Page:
a.d. winans | golden years and other poems


Approaching 70
feeling like a Samurai
with a dull-bladed sword
singing into the teeth of night

somewhere beyond the horizon
sailors buried at sea
rise in ghostly procession
skeletons sharing their secrets
with withered old men lined-up
like bowling pins
measuring them limb to limb
like a tailor sizing you up
for a perfect fit


I have sat one too many evenings
watching old men and women
eat their last meal
one eye on the dessert the
other on the obituary column


Chill of winter in the air
Misty fog giving way
To a light rain
Cars spewing deadly exhaust fumes
Windshield wipers flapping like the
Wings of birds in migration
Stone faces hidden behind steering wheels
Give no quarter yield only to the
Red traffic stoplights
Pedestrians scurry across the street
Board the morning bus
On their way to work
Pressed together like preserved butterflies
Between the pages of an old
And frayed book


Prescott, Arizona

1973, shabby boardwalks
with mud lined bars and

Barry Goldwater stares
Three young Indians in a bar
Drinking rotgut whiskey
Until they’re drunk enough
To wallow through the mud
Hoping to run into a cowboy
On their way home
Down the street another bar exudes
Western Music while
Flabby middle age bodies
Huff their way around the
Dance floor where
A Sheriff’s Deputy guards the door
Outside in the dark of night
A woman dressed in red
Wobbles uneasily along the boardwalk
Having worn out one bar
Tries on another


These kids could never
Get enough of him
Not in books or magazines
Or on rare occasions in person
They wrote poems for
And about him
They bemoaned the fact that
He hadn’t been accepted
By the Academics
As if this were somehow a liability
They flailed away
At the establishment
Supposedly on his behalf
But I suspect that
Getting their names in print
Had more than a little
To do with it.
A few chastised him for
Not using semicolons
But were quick to forgive him
Because he was a genius
And a genius can do
Whatever he wants to do
To his credit
When fame discovered him
He quit writing hate poems
To those who had once
Befriended him
And if success did this
To him
Then she can’t be half
The whore they make her out
To be
For a man who lived alone
For most of his life
He did remarkably well
And if he conned the small
Press editors and publishers
It was only because
He had the stamps to do it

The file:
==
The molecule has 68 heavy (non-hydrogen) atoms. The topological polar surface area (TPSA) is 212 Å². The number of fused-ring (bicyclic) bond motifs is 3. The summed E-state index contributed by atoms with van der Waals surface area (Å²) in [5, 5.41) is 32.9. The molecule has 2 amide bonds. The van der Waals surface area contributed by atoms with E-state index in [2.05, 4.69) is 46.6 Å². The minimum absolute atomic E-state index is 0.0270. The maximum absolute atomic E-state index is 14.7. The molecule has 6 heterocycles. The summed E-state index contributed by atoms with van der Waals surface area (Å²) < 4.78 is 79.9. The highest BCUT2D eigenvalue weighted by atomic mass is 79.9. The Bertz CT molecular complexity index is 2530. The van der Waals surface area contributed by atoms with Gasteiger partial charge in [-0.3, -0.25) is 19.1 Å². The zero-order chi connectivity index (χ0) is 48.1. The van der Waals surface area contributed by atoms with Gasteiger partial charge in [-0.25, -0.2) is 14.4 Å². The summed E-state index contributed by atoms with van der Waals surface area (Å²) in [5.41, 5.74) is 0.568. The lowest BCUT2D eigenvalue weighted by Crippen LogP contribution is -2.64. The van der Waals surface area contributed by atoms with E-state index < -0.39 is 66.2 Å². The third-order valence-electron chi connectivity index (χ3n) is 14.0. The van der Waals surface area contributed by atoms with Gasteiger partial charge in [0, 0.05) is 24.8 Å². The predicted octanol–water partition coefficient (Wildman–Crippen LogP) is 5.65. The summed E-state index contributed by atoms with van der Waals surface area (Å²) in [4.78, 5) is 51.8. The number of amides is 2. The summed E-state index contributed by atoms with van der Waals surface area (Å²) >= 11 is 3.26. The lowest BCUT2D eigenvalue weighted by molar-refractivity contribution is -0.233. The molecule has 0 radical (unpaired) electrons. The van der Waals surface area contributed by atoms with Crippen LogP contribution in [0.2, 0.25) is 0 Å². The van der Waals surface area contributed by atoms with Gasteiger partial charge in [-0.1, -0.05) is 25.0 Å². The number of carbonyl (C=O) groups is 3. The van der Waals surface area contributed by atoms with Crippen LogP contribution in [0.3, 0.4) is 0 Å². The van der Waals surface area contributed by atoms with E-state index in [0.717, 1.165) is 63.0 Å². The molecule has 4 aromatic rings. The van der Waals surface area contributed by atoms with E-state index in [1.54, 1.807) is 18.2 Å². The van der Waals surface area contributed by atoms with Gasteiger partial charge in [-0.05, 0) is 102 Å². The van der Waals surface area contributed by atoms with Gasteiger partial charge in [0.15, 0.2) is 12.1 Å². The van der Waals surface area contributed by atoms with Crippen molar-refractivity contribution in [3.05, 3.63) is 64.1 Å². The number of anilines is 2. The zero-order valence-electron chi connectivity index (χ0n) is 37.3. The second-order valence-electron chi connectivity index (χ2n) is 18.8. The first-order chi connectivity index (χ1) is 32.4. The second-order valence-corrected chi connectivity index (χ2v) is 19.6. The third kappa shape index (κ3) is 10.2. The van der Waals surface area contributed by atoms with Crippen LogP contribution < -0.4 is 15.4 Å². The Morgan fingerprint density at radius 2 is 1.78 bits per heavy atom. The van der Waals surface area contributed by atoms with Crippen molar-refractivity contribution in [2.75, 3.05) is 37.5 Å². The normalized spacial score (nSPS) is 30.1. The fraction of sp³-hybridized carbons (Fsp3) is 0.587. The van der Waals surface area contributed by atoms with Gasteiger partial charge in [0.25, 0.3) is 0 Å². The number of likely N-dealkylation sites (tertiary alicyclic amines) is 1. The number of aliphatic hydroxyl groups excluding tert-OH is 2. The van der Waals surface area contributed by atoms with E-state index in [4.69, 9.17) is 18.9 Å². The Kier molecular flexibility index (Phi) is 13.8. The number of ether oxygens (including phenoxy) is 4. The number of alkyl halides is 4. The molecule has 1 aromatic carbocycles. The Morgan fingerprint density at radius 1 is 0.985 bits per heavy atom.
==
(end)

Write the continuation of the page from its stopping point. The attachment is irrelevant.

And selling your soul
To the post office
All those years
Was no easy trip
Believe me I know
I’ve been there
And the readings never
Came easy for him
Puking his guts out
Behind stage
On in some bar bathroom
Or on that one occasion
In San Francisco
On the side of Ferlinghetti’s van
But fate was kind to him
It gave him Linda Lee and
A new lease on life and
A home in San Pedro and
How many years
She tacked on to his life
We’ll never know
He would be the first to admit
He was an asshole and
He was
And so are you and I
Sometimes more and
Sometimes less
Depending on the circumstances
He wouldn’t deny
He was a hustler and
A con man and
He was both
But he did it with style
Which is more
Than you can say
For most of us
What he wouldn’t tell
All those young kids
Was what they wanted
To hear most
That yes they were
That yes their work
Was dynamite
That they too could
Make it
If they flooded the small magazines
With their work
For the next 10 or 20 years
And the fates were kind to them
Failing that
There is always suicide
Or getting a job
At the post office
Rest in peace.

This poem appeared in a Memoir of mine: The Holy Grail: Charles Bukowski And The Second Coming Revolution. Published by dustbooks.

The Holy Grail: Charles Bukowski and the Second Coming Revolution
by A.D.Winans

A book about America’s foremost non-academic poet, his work, his philosophy, his life. Small magazine editor A.D. Winans writes a personal memoir of his professional relationship and his friendship with this two-fisted poet who called it as he saw it.
$ 9.95 Paper  | $15.00 Cloth  | $35.00 Signed/Lettered

0 Replies to “a.d. winans | golden years and other poems”

  1. Ed, until you hit 70, you’re still a kid

    Charles….Ferlinghetti is beyond saving. The last time I checked for a pulse, nothing there. I think he drinks tea now at the Palace of Fine Arts.

  2. Great poems–they bristle burn & bruise and hit hard where they need to. Beautiful writing — delicate like a baby’s hands and as untarnished and real.
    I always check in on the Outlaws to get a reminder of what is all about.
    Thanks for the reminder.

    As soon as I can–I’m gonna buy your new book. Need more than a whistle & gas mask in my bag.

    Thanks, A.D.

    Harlem, USA

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